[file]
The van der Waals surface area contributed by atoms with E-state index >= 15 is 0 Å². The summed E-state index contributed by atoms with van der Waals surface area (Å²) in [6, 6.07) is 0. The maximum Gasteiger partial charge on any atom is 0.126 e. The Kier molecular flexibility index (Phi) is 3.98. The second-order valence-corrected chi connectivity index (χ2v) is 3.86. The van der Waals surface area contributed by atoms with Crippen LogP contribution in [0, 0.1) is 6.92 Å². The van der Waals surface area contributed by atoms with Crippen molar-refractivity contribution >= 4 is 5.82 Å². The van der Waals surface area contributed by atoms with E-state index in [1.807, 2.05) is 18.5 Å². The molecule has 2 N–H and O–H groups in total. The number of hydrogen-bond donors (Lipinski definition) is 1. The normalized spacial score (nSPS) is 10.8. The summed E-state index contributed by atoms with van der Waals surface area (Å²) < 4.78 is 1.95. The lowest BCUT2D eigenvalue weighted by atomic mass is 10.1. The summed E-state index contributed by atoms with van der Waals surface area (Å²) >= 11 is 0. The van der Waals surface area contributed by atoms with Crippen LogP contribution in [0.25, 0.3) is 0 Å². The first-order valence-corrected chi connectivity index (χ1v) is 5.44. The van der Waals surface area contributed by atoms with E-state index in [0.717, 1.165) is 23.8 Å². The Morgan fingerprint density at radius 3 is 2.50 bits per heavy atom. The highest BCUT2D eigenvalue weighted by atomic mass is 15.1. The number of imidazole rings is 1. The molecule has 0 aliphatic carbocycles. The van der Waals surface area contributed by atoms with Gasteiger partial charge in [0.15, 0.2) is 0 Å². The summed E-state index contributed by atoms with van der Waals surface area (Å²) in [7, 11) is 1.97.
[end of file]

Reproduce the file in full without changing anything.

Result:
The van der Waals surface area contributed by atoms with E-state index >= 15 is 0 Å². The summed E-state index contributed by atoms with van der Waals surface area (Å²) in [6, 6.07) is 0. The maximum Gasteiger partial charge on any atom is 0.126 e. The Kier molecular flexibility index (Phi) is 3.98. The second-order valence-corrected chi connectivity index (χ2v) is 3.86. The van der Waals surface area contributed by atoms with Crippen LogP contribution in [0, 0.1) is 6.92 Å². The van der Waals surface area contributed by atoms with Crippen molar-refractivity contribution >= 4 is 5.82 Å². The van der Waals surface area contributed by atoms with E-state index in [1.807, 2.05) is 18.5 Å². The molecule has 2 N–H and O–H groups in total. The number of hydrogen-bond donors (Lipinski definition) is 1. The normalized spacial score (nSPS) is 10.8. The summed E-state index contributed by atoms with van der Waals surface area (Å²) < 4.78 is 1.95. The lowest BCUT2D eigenvalue weighted by atomic mass is 10.1. The summed E-state index contributed by atoms with van der Waals surface area (Å²) >= 11 is 0. The van der Waals surface area contributed by atoms with Crippen LogP contribution in [0.25, 0.3) is 0 Å². The first-order valence-corrected chi connectivity index (χ1v) is 5.44. The van der Waals surface area contributed by atoms with E-state index in [0.717, 1.165) is 23.8 Å². The Morgan fingerprint density at radius 3 is 2.50 bits per heavy atom. The highest BCUT2D eigenvalue weighted by atomic mass is 15.1. The number of imidazole rings is 1. The molecule has 0 aliphatic carbocycles. The van der Waals surface area contributed by atoms with Gasteiger partial charge in [0.15, 0.2) is 0 Å². The summed E-state index contributed by atoms with van der Waals surface area (Å²) in [7, 11) is 1.97.